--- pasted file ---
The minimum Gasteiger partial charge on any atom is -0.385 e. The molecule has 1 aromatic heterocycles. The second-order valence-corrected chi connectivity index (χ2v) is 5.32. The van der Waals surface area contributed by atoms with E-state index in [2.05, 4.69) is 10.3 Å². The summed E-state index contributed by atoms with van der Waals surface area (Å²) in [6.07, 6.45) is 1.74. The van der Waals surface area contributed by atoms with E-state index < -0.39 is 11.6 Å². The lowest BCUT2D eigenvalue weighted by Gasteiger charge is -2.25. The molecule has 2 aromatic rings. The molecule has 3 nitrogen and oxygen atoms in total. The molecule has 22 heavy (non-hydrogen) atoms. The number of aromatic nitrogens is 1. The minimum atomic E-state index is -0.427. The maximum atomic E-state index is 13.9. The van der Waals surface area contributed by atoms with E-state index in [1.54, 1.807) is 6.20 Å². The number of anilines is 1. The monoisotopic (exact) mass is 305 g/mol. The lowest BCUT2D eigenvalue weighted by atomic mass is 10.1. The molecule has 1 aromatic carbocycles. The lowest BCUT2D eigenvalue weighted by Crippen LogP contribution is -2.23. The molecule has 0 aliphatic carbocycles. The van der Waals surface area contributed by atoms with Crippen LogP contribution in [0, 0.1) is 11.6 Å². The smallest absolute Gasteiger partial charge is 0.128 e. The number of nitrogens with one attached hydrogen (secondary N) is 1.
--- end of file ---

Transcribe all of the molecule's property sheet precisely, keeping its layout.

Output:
The minimum Gasteiger partial charge on any atom is -0.385 e. The molecule has 1 aromatic heterocycles. The second-order valence-corrected chi connectivity index (χ2v) is 5.32. The van der Waals surface area contributed by atoms with E-state index in [2.05, 4.69) is 10.3 Å². The summed E-state index contributed by atoms with van der Waals surface area (Å²) in [6.07, 6.45) is 1.74. The van der Waals surface area contributed by atoms with E-state index < -0.39 is 11.6 Å². The lowest BCUT2D eigenvalue weighted by Gasteiger charge is -2.25. The molecule has 2 aromatic rings. The molecule has 3 nitrogen and oxygen atoms in total. The molecule has 22 heavy (non-hydrogen) atoms. The number of aromatic nitrogens is 1. The minimum atomic E-state index is -0.427. The maximum atomic E-state index is 13.9. The van der Waals surface area contributed by atoms with E-state index in [1.54, 1.807) is 6.20 Å². The number of anilines is 1. The monoisotopic (exact) mass is 305 g/mol. The lowest BCUT2D eigenvalue weighted by atomic mass is 10.1. The molecule has 1 aromatic carbocycles. The lowest BCUT2D eigenvalue weighted by Crippen LogP contribution is -2.23. The molecule has 0 aliphatic carbocycles. The van der Waals surface area contributed by atoms with Crippen LogP contribution in [0, 0.1) is 11.6 Å². The smallest absolute Gasteiger partial charge is 0.128 e. The number of nitrogens with one attached hydrogen (secondary N) is 1.